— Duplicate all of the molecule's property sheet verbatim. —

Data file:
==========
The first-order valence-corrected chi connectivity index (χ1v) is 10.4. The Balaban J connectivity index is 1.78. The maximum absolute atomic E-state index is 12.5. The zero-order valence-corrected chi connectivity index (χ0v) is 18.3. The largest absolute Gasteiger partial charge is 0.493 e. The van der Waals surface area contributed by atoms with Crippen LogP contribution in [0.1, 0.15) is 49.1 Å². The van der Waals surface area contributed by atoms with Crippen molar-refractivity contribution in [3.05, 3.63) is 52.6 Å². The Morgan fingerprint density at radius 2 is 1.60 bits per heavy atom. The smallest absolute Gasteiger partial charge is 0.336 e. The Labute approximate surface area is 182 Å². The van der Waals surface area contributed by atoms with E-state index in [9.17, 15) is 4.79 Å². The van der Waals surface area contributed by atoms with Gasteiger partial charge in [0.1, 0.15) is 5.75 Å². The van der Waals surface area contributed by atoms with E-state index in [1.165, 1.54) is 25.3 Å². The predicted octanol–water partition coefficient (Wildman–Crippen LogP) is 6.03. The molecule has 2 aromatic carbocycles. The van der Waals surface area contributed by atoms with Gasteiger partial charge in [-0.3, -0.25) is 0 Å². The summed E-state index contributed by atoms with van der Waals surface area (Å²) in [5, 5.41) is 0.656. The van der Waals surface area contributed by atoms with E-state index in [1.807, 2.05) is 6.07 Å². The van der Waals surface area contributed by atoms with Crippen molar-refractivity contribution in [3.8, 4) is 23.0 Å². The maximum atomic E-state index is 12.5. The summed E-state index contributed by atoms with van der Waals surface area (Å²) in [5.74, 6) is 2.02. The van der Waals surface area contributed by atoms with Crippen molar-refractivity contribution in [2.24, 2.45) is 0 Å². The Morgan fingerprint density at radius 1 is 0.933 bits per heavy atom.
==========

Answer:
The first-order valence-corrected chi connectivity index (χ1v) is 10.4. The Balaban J connectivity index is 1.78. The maximum absolute atomic E-state index is 12.5. The zero-order valence-corrected chi connectivity index (χ0v) is 18.3. The largest absolute Gasteiger partial charge is 0.493 e. The van der Waals surface area contributed by atoms with Crippen LogP contribution in [0.1, 0.15) is 49.1 Å². The van der Waals surface area contributed by atoms with Crippen molar-refractivity contribution in [3.05, 3.63) is 52.6 Å². The Morgan fingerprint density at radius 2 is 1.60 bits per heavy atom. The smallest absolute Gasteiger partial charge is 0.336 e. The Labute approximate surface area is 182 Å². The van der Waals surface area contributed by atoms with E-state index in [9.17, 15) is 4.79 Å². The van der Waals surface area contributed by atoms with Gasteiger partial charge in [0.1, 0.15) is 5.75 Å². The van der Waals surface area contributed by atoms with E-state index in [1.165, 1.54) is 25.3 Å². The predicted octanol–water partition coefficient (Wildman–Crippen LogP) is 6.03. The molecule has 2 aromatic carbocycles. The van der Waals surface area contributed by atoms with Gasteiger partial charge in [-0.3, -0.25) is 0 Å². The summed E-state index contributed by atoms with van der Waals surface area (Å²) in [5, 5.41) is 0.656. The van der Waals surface area contributed by atoms with E-state index in [1.807, 2.05) is 6.07 Å². The van der Waals surface area contributed by atoms with Crippen molar-refractivity contribution in [3.8, 4) is 23.0 Å². The maximum atomic E-state index is 12.5. The summed E-state index contributed by atoms with van der Waals surface area (Å²) in [5.74, 6) is 2.02. The van der Waals surface area contributed by atoms with Crippen molar-refractivity contribution in [2.24, 2.45) is 0 Å². The Morgan fingerprint density at radius 1 is 0.933 bits per heavy atom.